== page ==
Internet and TV mulit-tasking . This article states what many of us do, “The folks at Yahoo and Nielsen have come out with a new study on media multitasking: They say three-fourths of American Internet users surf the Internet while they’re watching TV. That’s up 20% from a year ago.”
Here’s a quote from my cousin’s facebook page that struck me, I’m not typically a “Piper”-guy but this rings true. “Television reflects American culture at its most trivial. A steady diet of triviality shrinks the soul. You get used to it. It starts to feel normal. Silly becomes funny. And funny becomes pleasing. And pleasing becomes soul-satisfaction. And in the end the soul that is made for God has shrunk to fit snugly around trit…eness”. -John Piper
I am a mult-tasker at heart. I am pretty much undiagnosed adult ADD. I love the instant gratification of information gathering online, I find it much more satisfying than most television shows. Outside of sports, I don’t have a show I regularly wach, just doesn’t intrigue me. When I do, when my laptop was actually working, I often multi-tasked online alongside the watching. What I’m reflecting on today is not that multi-tasking and media is a regular part of our life, but that we can tend to use it for comfort and satsifaction that it is not designed to fill. It certainly sells itself that it will, but ulitmately we realize that is just folly. What does satisfy? Well, over the years, this ADD extrovert has learned that quiet and solitude does the trick. It’s like petting the dog against its fur. It doesn’t feel right at first but the stark contrast to a manic-media life screams wholeness and a sense of center. In Russian, this kind of reflection is called “Poustinia”, which is a silent place for prayer. This is what my heart longs for that my external flesh cannot appetize. We are designed for cosmic connection to the One who made us, there are no satisfying counterfeits. Let’s live critically aware of our media consumption and seek for quiet and solitude as we live amongst noise.
From today’s Aidan reading in Celtic Daily Prayer: “Come, occupy my silent place, and make Thy dwelling there. More grace is wrought in quietness than any is aware.” – John Oxenham
Isaiah 40:21-26 (The Message)
21-24Have you not been paying attention? Have you not been listening?Haven’t you heard these stories all your life? Don’t you understand the foundation of all things?God sits high above the round ball of earth. The people look like mere ants.He stretches out the skies like a canvas— yes, like a tent canvas to live under.He ignores what all the princes say and do. The rulers of the earth count for nothing.Princes and rulers don’t amount to much. Like seeds barely rooted, just sprouted,They shrivel when God blows on them. Like flecks of chaff, they’re gone with the wind. 25-26“So—who is like me? Who holds a candle to me?” says The Holy.Look at the night skies: Who do you think made all this?Who marches this army of stars out each night, counts them off, calls each by name—so magnificent! so powerful!— and never overlooks a single one?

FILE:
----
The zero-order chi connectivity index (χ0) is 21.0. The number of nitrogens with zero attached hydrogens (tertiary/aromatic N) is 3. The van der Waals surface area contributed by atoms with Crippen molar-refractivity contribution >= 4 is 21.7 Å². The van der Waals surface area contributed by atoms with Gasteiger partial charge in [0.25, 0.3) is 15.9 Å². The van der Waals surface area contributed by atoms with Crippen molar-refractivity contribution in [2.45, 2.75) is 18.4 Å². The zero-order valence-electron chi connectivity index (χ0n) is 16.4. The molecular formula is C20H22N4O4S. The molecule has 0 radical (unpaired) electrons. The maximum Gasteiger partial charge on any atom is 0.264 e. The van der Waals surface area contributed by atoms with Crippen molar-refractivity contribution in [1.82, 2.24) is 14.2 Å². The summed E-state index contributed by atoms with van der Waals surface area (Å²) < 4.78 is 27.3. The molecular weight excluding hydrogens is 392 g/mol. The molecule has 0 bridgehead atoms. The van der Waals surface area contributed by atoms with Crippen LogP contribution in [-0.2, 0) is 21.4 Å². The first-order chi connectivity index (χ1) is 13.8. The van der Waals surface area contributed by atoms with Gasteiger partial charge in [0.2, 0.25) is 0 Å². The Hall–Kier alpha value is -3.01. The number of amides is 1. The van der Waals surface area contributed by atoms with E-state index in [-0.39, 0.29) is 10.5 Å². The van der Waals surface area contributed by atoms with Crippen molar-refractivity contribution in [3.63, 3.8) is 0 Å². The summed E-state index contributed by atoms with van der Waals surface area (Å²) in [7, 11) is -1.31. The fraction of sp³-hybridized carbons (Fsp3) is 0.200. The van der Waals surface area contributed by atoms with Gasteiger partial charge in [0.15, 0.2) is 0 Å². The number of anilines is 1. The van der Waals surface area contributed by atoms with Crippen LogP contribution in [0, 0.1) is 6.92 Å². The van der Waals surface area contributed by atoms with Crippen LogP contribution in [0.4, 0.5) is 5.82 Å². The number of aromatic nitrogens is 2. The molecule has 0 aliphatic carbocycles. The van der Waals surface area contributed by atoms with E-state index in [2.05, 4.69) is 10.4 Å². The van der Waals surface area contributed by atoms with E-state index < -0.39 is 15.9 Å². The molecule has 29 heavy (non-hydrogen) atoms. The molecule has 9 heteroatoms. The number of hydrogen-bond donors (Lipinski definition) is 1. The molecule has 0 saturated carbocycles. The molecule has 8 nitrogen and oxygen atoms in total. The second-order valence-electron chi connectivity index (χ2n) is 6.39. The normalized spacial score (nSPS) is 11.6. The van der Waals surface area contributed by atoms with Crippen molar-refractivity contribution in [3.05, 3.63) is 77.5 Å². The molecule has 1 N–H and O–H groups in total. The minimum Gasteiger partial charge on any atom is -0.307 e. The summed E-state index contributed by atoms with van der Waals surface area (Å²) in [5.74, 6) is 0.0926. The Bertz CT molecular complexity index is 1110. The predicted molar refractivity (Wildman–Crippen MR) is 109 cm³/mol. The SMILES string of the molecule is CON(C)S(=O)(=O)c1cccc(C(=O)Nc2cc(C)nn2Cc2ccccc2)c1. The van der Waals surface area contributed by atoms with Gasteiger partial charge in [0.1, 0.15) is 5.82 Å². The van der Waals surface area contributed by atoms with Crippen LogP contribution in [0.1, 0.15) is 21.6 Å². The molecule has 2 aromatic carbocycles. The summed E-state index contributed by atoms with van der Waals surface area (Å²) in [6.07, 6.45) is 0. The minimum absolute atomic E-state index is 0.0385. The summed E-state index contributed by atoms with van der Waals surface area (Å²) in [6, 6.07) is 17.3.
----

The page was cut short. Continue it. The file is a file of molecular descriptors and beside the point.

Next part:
I mostly sit back and just watch the political climate of America. I vote, I can give my opinion on matters of practicality, economic trends and my preferences, but that’s about it. Most fundamentally, “my kingdom is not of this world”. I don’t expect it to be, I don’t want it to be. My identity is set in a world that has come and a world that is yet coming. Deep rooted in my beliefs is that the King is coming back with a new heaven and a new earth, that is where my hope lies. I cannot buy into the church’s affiliation with political power systems, it is the worship of a foreign idol. Be it Republican, Democrat or Tea parties . . . they do not make the sun rise nor the seas roll. The One who does brings perspective. The manic pursuit of foreign idols is a life of being tossed back and forth by the wind with no center, nothing that gives gravity to one’s life. Root yourself in the one who doesn’t change. Root yourself in the one who is King of all reality, not just the land you happen to live in at this point in time. Root yourself in the One who gave you being, not the one who wants your vote and your treasures. Worship the one true God and you find living water that your soul thirsts for. Worship a foreign idol and you drink dry sand. I guess my heeding is be careful where you put your ultimate hope. God has reigned over the universe before America, and God will reign over the universe after America. We are but chapters to a greater story. With what little time we have, let’s not live it with all the wrong dreams. I swear singular allegiance to the the King. peace,marshall